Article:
Of Strings and Services

Here's some Q&A that followed a recent internal performance talk that I thought was generally useful.

1) Is there a way to browse and cleanup allocated resources on request completion for webservice?

It's generally a very bad idea to try to mess with the collector -- only very rarely is forcing a collection a good idea.  Any sort of regular policy of forcing collections periodically during your applications execution is especially doomed to fail.  The collector is self-tuning and it will run when, according to its policies, it will be economical to do so.  A good way of thinking of this is that using a garbage collector is kind of like having batch processing approach to your memory management.  By waiting for a good amount of junk to build up you can handle it more efficiently than if you were aggressively cleaning up every little byte as it was released.

When your requests complete, as a natural part of their death, most if not all of the state associated with that request will be dead.  The memory will be reclaimed shortly afterwards as part of the next orderly collection.  This will happen when there's enough trash around that doing cleanup is economical.

If you were to try to force collections at request completion you’d basically have many different threads pounding on the collector destroying the economies of batch memory recovery.

2) I have 35% of memory allocations going into strings.  The GC now has a mechanism to specify memory pressure, how can we use this to put a ceiling on string allocations?

GC.AddMemoryPressure() and GC.RemoveMemoryPressure() [new in Whidbey] are to help the GC to understand the *unmanaged* space that is associated with an object (e.g. if many otherwise small objects own large unmanaged resources like bitmaps we should more aggressively collect).  They aren't for use with Strings which are 100% managed.  Using AddMemoryPressure() in ways other than the intended use (to inform the GC of the unmanaged cost of objects) is much more likely to get you into trouble than it is to help.

Overall comments:

35% of the allocations being strings is not especially unusual, and due to the relative ease of collecting strings (they have no embedded object references to trace) it is not especially problematic.

The real thing you have to consider is, what is the % time in GC perf counter reporting.  If this number is high (say >15%) you most likely have "mid life crisis", look at this article:


and this one


Reducing the overall churn rate on the GC heap is generally a good thing because it helps your objects to age more slowly, resulting in fewer collections that are more likely to be cheaper.  Use CLRProfiler to find the main source of your string allocations.  Once you know where they are coming from then you can see if you can't avoid some of them with alternate designs.  One change that often yields fruit is to avoid using String.Split and String.Substring as part of parsing your inputs.  Use the lower level methods to find offsets and then use the Comparison functions that take length and offset of string parts -- these are allocation free.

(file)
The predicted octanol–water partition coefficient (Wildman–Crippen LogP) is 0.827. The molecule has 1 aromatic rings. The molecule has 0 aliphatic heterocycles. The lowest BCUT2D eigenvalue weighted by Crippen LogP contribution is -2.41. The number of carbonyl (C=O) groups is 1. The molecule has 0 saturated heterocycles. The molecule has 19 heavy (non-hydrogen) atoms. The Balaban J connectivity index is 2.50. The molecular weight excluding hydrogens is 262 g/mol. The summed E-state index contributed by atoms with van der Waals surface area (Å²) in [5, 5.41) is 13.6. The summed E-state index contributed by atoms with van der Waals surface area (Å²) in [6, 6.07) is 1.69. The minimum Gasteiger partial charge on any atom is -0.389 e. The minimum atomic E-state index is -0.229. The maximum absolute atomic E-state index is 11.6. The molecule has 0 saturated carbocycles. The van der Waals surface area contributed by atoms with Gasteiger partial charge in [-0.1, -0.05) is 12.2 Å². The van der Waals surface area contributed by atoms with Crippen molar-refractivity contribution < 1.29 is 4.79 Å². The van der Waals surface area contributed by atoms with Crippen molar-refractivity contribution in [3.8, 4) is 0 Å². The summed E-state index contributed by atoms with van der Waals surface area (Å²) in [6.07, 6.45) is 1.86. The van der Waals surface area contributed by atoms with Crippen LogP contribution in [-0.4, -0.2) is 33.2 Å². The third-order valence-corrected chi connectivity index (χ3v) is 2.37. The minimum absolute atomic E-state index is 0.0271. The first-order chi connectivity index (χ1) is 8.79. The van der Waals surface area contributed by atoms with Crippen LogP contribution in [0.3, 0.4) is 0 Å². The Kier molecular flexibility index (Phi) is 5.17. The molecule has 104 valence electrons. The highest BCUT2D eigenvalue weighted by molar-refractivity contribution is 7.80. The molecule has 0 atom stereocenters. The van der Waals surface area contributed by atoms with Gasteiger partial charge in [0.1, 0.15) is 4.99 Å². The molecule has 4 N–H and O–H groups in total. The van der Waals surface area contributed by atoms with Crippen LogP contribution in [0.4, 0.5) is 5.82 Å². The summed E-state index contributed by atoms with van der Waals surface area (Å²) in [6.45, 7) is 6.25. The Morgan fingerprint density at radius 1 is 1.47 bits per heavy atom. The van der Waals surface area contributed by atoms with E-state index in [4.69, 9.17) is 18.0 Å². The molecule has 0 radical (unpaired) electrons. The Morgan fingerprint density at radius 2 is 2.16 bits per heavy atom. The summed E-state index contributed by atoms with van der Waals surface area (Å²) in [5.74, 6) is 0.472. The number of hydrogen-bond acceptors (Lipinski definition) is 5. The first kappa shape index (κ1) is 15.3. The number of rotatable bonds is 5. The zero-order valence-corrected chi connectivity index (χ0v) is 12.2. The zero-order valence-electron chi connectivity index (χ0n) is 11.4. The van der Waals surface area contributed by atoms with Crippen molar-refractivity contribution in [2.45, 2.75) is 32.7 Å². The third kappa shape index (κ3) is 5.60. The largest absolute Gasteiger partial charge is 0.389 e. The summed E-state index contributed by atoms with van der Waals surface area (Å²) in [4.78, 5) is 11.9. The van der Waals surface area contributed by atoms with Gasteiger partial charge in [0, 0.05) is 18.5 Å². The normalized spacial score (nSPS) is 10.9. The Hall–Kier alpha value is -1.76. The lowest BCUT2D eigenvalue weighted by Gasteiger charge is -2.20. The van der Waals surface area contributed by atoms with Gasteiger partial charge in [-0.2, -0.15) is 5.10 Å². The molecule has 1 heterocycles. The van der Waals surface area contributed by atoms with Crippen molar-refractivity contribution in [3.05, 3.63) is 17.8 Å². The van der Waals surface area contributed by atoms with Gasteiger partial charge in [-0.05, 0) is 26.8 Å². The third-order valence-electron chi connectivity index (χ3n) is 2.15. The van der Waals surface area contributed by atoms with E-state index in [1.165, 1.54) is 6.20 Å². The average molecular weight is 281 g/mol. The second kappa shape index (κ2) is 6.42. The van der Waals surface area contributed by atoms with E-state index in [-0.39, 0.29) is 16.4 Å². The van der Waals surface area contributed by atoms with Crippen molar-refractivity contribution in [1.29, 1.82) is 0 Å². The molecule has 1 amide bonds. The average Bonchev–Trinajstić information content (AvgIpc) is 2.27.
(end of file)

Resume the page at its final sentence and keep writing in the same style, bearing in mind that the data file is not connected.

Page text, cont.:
Remember to make sure that you null out any state associate with your request (specifically member variables) as soon as possible.  Sometimes strings (and other objects) assigned to "this" are kept around beyond the point they are needed.  Members will appear live to the GC because they are still reachable even though you have no intention of using them further.

Generally, see Chapter 5 of the Performance and Scalability PAG http://msdn.microsoft.com/library/default.asp?url=/library/en-us/dnpag/html/scalenetchapt05.asp for other good practices.

Other than that, it's really hard to give any meaningful advice without looking at a profile.

Comments (4)

  1. Jerry Pisk says:

    I was always wondering, how do you get your time in GC that high? I think my counter is broken, it shows 0.004%, all the time, even under somewhat high load.

  2. Rico Mariani says:

    *shrug* works for me 🙂

    Seriously, many people use this counter regularly. And I’d love to see us at 0.004% but I think that’s a wee bit to low to expect at this point.

    Try the machine-wide counters for comparison and if that doesn’t help you to see what’s going on perhaps opening an issue with PSS is the way to go.

    Generally speaking, I am well equipped to offer guidance and usage suggestions and even comment on particular patterns and practices but I’m totally the wrong person to troubleshoot a particular problem like you’re having.

    I really want our customers to get quality service on whatever their particular problem is (or better yet, not have the problem in the first place). In this case, I’m not quality service 🙂

  3. Jerry Pisk says:

    Heh, mine was more of a rhetoretical question, I’ve spent a lot of time reading articles like yours to understand how to write a well performing app. I just didn’t expect that counter to be THAT low 🙂

  4. Rico Mariani says:

    Give me a few versions, we’re working on it 🙂

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